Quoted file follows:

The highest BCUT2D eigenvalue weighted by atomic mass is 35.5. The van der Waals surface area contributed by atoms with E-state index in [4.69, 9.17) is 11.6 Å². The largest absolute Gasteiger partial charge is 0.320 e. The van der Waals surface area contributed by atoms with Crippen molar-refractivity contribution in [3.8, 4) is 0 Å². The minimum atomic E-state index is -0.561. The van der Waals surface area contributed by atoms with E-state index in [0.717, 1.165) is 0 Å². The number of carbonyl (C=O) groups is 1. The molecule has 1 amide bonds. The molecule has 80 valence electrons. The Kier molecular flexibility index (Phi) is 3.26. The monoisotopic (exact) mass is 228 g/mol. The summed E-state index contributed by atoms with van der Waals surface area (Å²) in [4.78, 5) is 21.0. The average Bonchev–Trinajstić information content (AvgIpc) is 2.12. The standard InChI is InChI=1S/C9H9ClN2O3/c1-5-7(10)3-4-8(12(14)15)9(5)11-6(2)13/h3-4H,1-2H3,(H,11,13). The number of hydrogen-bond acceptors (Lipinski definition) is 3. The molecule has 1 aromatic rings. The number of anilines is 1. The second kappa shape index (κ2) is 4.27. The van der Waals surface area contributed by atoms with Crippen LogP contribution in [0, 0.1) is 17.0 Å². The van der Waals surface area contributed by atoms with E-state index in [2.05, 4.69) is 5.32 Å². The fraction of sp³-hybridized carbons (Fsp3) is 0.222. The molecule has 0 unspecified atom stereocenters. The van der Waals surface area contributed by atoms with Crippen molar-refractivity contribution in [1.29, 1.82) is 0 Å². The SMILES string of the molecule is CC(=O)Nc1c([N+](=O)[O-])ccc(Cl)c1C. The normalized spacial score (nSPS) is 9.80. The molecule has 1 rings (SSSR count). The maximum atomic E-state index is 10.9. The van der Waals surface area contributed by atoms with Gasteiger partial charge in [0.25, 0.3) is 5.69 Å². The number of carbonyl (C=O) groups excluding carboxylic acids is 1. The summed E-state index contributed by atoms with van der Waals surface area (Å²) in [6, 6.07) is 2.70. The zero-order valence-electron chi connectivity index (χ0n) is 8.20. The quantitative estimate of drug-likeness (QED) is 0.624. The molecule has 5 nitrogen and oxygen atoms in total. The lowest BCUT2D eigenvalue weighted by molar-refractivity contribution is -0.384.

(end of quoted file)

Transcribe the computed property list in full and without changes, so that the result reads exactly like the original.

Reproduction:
The highest BCUT2D eigenvalue weighted by atomic mass is 35.5. The van der Waals surface area contributed by atoms with E-state index in [4.69, 9.17) is 11.6 Å². The largest absolute Gasteiger partial charge is 0.320 e. The van der Waals surface area contributed by atoms with Crippen molar-refractivity contribution in [3.8, 4) is 0 Å². The minimum atomic E-state index is -0.561. The van der Waals surface area contributed by atoms with E-state index in [0.717, 1.165) is 0 Å². The number of carbonyl (C=O) groups is 1. The molecule has 1 amide bonds. The molecule has 80 valence electrons. The Kier molecular flexibility index (Phi) is 3.26. The monoisotopic (exact) mass is 228 g/mol. The summed E-state index contributed by atoms with van der Waals surface area (Å²) in [4.78, 5) is 21.0. The average Bonchev–Trinajstić information content (AvgIpc) is 2.12. The standard InChI is InChI=1S/C9H9ClN2O3/c1-5-7(10)3-4-8(12(14)15)9(5)11-6(2)13/h3-4H,1-2H3,(H,11,13). The number of hydrogen-bond acceptors (Lipinski definition) is 3. The molecule has 1 aromatic rings. The number of anilines is 1. The second kappa shape index (κ2) is 4.27. The van der Waals surface area contributed by atoms with Crippen LogP contribution in [0, 0.1) is 17.0 Å². The van der Waals surface area contributed by atoms with E-state index in [2.05, 4.69) is 5.32 Å². The fraction of sp³-hybridized carbons (Fsp3) is 0.222. The molecule has 0 unspecified atom stereocenters. The van der Waals surface area contributed by atoms with Crippen molar-refractivity contribution in [1.29, 1.82) is 0 Å². The SMILES string of the molecule is CC(=O)Nc1c([N+](=O)[O-])ccc(Cl)c1C. The normalized spacial score (nSPS) is 9.80. The molecule has 1 rings (SSSR count). The maximum atomic E-state index is 10.9. The van der Waals surface area contributed by atoms with Gasteiger partial charge in [0.25, 0.3) is 5.69 Å². The number of carbonyl (C=O) groups excluding carboxylic acids is 1. The summed E-state index contributed by atoms with van der Waals surface area (Å²) in [6, 6.07) is 2.70. The zero-order valence-electron chi connectivity index (χ0n) is 8.20. The quantitative estimate of drug-likeness (QED) is 0.624. The molecule has 5 nitrogen and oxygen atoms in total. The lowest BCUT2D eigenvalue weighted by molar-refractivity contribution is -0.384.